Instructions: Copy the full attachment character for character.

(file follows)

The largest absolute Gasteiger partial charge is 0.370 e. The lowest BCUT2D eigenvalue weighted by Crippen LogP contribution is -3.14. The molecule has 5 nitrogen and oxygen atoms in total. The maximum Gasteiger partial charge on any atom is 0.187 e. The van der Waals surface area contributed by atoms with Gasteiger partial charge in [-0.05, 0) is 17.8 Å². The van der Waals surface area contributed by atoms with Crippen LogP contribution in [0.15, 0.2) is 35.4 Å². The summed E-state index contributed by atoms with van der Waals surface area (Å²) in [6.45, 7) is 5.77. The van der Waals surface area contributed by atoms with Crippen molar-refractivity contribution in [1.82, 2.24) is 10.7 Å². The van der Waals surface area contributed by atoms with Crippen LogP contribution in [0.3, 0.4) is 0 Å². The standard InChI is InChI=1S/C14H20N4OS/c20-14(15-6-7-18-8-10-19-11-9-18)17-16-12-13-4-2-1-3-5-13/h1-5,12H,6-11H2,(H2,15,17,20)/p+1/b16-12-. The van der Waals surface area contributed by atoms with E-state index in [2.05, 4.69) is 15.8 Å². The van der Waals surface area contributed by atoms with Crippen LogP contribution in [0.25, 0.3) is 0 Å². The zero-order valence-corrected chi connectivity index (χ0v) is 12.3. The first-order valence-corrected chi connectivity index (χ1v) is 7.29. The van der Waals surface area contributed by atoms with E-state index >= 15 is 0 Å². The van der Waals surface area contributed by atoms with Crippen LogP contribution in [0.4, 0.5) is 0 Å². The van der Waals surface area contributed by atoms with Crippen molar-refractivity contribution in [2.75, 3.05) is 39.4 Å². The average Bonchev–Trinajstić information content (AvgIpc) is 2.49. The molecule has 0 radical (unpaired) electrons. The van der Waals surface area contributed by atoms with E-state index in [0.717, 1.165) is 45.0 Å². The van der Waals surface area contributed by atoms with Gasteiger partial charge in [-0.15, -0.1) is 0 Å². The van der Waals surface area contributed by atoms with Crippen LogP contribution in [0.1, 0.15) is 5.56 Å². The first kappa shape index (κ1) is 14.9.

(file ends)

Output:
The largest absolute Gasteiger partial charge is 0.370 e. The lowest BCUT2D eigenvalue weighted by Crippen LogP contribution is -3.14. The molecule has 5 nitrogen and oxygen atoms in total. The maximum Gasteiger partial charge on any atom is 0.187 e. The van der Waals surface area contributed by atoms with Gasteiger partial charge in [-0.05, 0) is 17.8 Å². The van der Waals surface area contributed by atoms with Crippen LogP contribution in [0.15, 0.2) is 35.4 Å². The summed E-state index contributed by atoms with van der Waals surface area (Å²) in [6.45, 7) is 5.77. The van der Waals surface area contributed by atoms with Crippen molar-refractivity contribution in [1.82, 2.24) is 10.7 Å². The van der Waals surface area contributed by atoms with Crippen LogP contribution in [0.3, 0.4) is 0 Å². The standard InChI is InChI=1S/C14H20N4OS/c20-14(15-6-7-18-8-10-19-11-9-18)17-16-12-13-4-2-1-3-5-13/h1-5,12H,6-11H2,(H2,15,17,20)/p+1/b16-12-. The van der Waals surface area contributed by atoms with E-state index in [2.05, 4.69) is 15.8 Å². The van der Waals surface area contributed by atoms with Crippen LogP contribution in [0.25, 0.3) is 0 Å². The zero-order valence-corrected chi connectivity index (χ0v) is 12.3. The first-order valence-corrected chi connectivity index (χ1v) is 7.29. The van der Waals surface area contributed by atoms with E-state index >= 15 is 0 Å². The van der Waals surface area contributed by atoms with Crippen LogP contribution in [0.4, 0.5) is 0 Å². The van der Waals surface area contributed by atoms with Crippen molar-refractivity contribution in [2.75, 3.05) is 39.4 Å². The average Bonchev–Trinajstić information content (AvgIpc) is 2.49. The molecule has 0 radical (unpaired) electrons. The van der Waals surface area contributed by atoms with E-state index in [0.717, 1.165) is 45.0 Å². The van der Waals surface area contributed by atoms with Gasteiger partial charge in [-0.15, -0.1) is 0 Å². The van der Waals surface area contributed by atoms with Crippen LogP contribution in [0.1, 0.15) is 5.56 Å². The first kappa shape index (κ1) is 14.9.